Are OOFOS Orthopedic Recovery Shoes Worth the Price? A Runner Investigates

July 14, 2020

I rekindled my love for running a few weeks ago. But unfortunately, after a couple weeks of consistent running I’m dealing with achilles tendonitis. The achilles tendon connects the heel bone to the calf muscle. Injury to the achilles tendon often manifests as heel pain and tenderness, and may last days or weeks. Left untreated, a damaged achilles tendon may tear or rupture. (If you suffer an achilles tendon injury which causes severe pain or impairment, please seek medical attention.)

Because I am pretty risk-averse by nature, the onset of discomfort in my achilles tendon deterred me from running for a few days. But when my discomfort persisted, I became impatient. Physical activity is very important to me. My dog Nitro and I hike and walk constantly. And I want to continue to run. Plus, I started experiencing discomfort during yoga, too. I found that in down-dog, when working to get my heels down close to the mat, my right heel/calf feels tighter. A bit weaker, and mildly painful.

Longing for relief, I went to my local “running sports” store and asked questions. The recommendation? Orthopedic “Recovery” sandals by OOFOS. After trying the sandals on in store, I thought I had to have them. Instantly, I could walk without discomfort.

OOFOS claim to help athletes (or highly-active folks) “recover faster” by utilizing “OOfoam technology” which absorbs 37% more impact than traditional shoe materials. Additionally, OOFOS patented foot-bed supports arches which reduces energy exertion in the ankles by up to 47% compared to competitive brands. And please note: I have incredibly high arches and can vouch for this claim. My feet feel cradled and supported in these sandals. I think I’m in love.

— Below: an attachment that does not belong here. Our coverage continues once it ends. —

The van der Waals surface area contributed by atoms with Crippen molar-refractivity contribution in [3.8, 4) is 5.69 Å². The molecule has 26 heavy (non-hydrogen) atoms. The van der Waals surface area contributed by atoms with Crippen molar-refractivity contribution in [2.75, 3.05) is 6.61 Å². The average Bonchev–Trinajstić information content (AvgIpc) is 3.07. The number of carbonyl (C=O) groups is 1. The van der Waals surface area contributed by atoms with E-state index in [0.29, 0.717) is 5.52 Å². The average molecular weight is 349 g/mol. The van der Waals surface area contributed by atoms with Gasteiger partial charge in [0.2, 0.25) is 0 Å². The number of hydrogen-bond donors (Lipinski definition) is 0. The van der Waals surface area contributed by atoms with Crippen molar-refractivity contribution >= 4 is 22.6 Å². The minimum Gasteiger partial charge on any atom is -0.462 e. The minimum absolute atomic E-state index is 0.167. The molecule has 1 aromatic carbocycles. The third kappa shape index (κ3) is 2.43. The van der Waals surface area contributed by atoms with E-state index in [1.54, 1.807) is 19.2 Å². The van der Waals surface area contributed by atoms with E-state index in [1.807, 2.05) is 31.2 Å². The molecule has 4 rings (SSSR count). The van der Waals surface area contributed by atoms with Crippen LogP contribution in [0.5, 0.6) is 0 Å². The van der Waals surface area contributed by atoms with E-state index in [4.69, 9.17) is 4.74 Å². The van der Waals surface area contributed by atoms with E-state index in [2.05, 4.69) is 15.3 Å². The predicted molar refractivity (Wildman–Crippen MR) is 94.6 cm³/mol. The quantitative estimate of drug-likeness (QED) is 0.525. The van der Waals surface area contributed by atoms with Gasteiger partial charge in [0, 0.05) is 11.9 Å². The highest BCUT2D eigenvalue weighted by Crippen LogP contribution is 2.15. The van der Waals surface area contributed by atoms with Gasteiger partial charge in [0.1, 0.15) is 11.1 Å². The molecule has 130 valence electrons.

Not my first pick on the color, and I only died a little on the inside when a colleague complimented them and followed up with, “They kinda look like nice Crocs.” But a combination of shopping local and desperation had me willing to pay $59.99 to try them out for myself. (That may not seem costly to some folks, but it is to a second-hand shopper like myself. And unfortunately, there was nothing on the OOFOS website about sustainability.)

After a few days of wearing them, ahem, quite a lot, I started feeling strong enough to run again! And while I have cut my distance back, I do think these sandals have aided my recovery. It is worth noting that I’m incorporating other healing practices into my life as well. I’m drinking tart cherry juice and cooking my tofu with turmeric. I’m elevating my ankle while I lounge on my sofa.

On the contrary, I do believe there is an argument to be made for thinner foot-beds/going barefoot. When we consider that walking/running is a movement informed by tactile sensations, wearing a shoe that stifles our ability to feel the ground we’re navigating may ultimately hinder balance and proper gait. While wearing orthopedic shoes helps you recover faster by reducing the amount of “work” you have to do, it also diminishes the strength in your feet that you would develop naturally if you went barefoot.

All that to say, I personally plan to continue using orthopedic shoes to reach my activity goals and recover. I definitely feel that these shoes were worth the money. But I also plan to ensure I continue walking barefoot and wearing some shoes with thinner foot-beds. I think for me, like so many aspects of life, its just about finding that sweet balance.

Do you have any thoughts on orthopedic shoes?

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Photo: R. Coker

R. Coker
R. Coker is a legal professional and independent scholar. She enjoys spending time with her animal companions, reading, writing and exercising, especially yoga.

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